F1 want sprint race plans finalised by Imola

Date published: April 6 2021 - Tom Rawcliffe

Bahrain GP PA

Stefano Domenicali hopes the final intricacies of how sprint races will work can be decided by the next race weekend in Imola.

There has been plenty of talk surrounding the new proposals over the past few months and, despite a fair share of hesitancy among supporters and some drivers, it was reported in February that teams were open to the idea but required more details over how exactly they will work.

The intended format is that ‘Sprint Qualifying’ would take place on a Saturday and the finishing order would make up the grid for Sunday’s main race, while those finishing in the top three in the new race would earn points towards the championship.

There are still a few issues which teams want to iron out though, such as the added cost these trials are likely to cause, but Formula 1 CEO Domenicali is hoping all can be sorted by the time the cars take to the track for the Made in Italy and Emilia Romagna Grand Prix on April 18.

“We are finalising the final details and the goal is to have it wrapped up by Imola,” Domenicali told Rai Radio 1, quoted by RacingNews365.

“What we would like to try is to have a more intense weekend where we have an hour of practice and qualifying on Friday that would decide the grid for the sprint race, which would then decide the grid for the race on Sunday. This would generate more interest, which is something that was asked by organisers and TV rights holders.”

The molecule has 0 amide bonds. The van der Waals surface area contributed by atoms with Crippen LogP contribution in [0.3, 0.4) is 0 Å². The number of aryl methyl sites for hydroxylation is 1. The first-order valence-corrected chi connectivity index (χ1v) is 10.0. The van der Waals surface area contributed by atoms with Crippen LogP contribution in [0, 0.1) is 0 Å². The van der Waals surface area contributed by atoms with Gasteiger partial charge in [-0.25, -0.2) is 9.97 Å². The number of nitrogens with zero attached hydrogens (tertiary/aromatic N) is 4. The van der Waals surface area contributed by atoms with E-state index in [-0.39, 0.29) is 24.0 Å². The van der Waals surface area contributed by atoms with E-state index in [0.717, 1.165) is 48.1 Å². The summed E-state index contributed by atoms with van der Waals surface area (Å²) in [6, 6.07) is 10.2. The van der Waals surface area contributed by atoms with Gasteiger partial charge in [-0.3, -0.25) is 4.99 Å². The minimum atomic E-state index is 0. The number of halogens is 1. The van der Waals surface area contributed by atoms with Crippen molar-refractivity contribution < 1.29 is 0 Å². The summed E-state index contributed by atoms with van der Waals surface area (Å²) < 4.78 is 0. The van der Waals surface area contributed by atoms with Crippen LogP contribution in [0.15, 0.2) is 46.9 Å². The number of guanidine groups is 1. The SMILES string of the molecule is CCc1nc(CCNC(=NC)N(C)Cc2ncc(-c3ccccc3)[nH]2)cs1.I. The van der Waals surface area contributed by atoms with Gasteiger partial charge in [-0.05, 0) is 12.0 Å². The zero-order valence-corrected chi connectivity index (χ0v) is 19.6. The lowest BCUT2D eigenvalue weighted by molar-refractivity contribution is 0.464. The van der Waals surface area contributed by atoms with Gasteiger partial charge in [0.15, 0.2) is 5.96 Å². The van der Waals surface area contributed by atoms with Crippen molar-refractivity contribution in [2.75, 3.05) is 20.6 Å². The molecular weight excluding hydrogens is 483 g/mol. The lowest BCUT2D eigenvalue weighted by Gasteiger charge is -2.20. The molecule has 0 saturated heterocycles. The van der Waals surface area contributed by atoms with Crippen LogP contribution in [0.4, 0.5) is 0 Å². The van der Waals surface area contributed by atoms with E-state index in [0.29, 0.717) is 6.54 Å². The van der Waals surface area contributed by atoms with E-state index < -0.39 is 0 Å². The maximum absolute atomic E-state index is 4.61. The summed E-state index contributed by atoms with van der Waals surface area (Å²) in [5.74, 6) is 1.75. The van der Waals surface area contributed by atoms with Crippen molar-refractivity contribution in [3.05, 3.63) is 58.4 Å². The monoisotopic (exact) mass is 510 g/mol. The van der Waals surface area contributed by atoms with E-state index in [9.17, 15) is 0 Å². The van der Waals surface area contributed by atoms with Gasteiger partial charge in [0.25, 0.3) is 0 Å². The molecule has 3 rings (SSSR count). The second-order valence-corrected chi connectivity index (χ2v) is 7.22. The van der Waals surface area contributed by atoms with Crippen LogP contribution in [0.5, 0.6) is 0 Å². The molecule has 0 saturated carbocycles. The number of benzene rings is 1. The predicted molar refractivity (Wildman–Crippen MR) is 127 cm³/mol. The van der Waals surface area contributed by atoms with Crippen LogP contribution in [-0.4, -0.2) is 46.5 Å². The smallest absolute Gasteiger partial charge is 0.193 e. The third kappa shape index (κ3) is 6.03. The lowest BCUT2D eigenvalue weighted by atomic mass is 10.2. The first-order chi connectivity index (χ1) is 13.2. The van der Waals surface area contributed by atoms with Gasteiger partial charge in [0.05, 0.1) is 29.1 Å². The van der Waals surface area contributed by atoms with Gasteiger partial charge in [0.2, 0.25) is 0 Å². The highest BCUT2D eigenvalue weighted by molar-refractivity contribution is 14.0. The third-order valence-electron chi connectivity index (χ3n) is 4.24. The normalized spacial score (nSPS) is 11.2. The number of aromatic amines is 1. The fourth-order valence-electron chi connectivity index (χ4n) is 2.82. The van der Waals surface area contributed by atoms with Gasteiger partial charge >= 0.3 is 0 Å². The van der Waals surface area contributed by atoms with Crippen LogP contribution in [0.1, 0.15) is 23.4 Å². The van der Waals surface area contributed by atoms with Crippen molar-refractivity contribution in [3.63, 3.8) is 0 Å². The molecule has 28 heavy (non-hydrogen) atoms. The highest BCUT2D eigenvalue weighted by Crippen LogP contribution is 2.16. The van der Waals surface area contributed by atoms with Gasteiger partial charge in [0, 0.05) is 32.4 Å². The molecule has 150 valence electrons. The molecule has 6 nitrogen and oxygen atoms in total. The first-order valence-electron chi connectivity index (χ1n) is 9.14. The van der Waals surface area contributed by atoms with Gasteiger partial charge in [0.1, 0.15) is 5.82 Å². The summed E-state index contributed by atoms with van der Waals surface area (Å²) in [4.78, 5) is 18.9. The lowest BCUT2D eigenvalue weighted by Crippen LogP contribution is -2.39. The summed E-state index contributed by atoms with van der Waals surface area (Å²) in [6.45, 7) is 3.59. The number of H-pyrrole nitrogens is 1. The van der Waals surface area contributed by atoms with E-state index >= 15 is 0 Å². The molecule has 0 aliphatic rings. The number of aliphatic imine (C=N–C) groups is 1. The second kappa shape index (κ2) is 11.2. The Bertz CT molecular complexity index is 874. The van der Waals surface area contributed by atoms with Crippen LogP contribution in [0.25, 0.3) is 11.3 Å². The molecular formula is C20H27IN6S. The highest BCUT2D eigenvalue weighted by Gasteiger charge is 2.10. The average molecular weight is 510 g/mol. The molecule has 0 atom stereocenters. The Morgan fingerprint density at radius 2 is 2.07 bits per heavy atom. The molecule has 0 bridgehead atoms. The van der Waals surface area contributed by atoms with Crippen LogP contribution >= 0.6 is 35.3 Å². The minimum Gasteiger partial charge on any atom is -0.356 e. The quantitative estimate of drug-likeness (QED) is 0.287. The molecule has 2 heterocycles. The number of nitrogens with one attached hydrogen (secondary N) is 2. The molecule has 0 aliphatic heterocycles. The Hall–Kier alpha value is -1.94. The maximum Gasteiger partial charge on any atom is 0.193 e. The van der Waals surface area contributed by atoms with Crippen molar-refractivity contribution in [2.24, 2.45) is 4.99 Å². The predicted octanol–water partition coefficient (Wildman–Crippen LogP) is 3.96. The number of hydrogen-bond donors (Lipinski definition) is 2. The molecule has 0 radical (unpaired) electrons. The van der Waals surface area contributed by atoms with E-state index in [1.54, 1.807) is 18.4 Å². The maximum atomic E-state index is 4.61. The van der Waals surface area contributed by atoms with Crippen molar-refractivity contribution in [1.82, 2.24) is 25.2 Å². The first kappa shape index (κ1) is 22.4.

It had been suggested earlier in the year that the new format would be trialled at three venues throughout the 2021 season, likely to be at Silverstone and any two of Canada, Italy (Monza) and Sao Paulo.

However, it now looks as though Canada, scheduled for mid-June, is off the agenda given Domenicali has announced where the first trial will take place.

“Yes, I can confirm that,” he said, when asked if Silverstone, from July 16-18, will host the first Sprint Qualifying.

Silverstone PA

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Christian Horner, team principal of Red Bull, is one person on board with at least giving the idea a go.

“There’s always a million reasons not to do something, but I think the concept’s interesting,” he said at an FIA press conference in Bahrain.

“I think the way they’re looking at introducing it is reasonably responsible over three events, so why don’t we try it? Let’s give it a go.

“There’s a lot of work going on behind the scenes with the team managers and the sporting directors to ensure the right regulations are in place for it.

“Hopefully it will be an interesting spectacle. If it’s what the promoters want to do, we are happy to support.”

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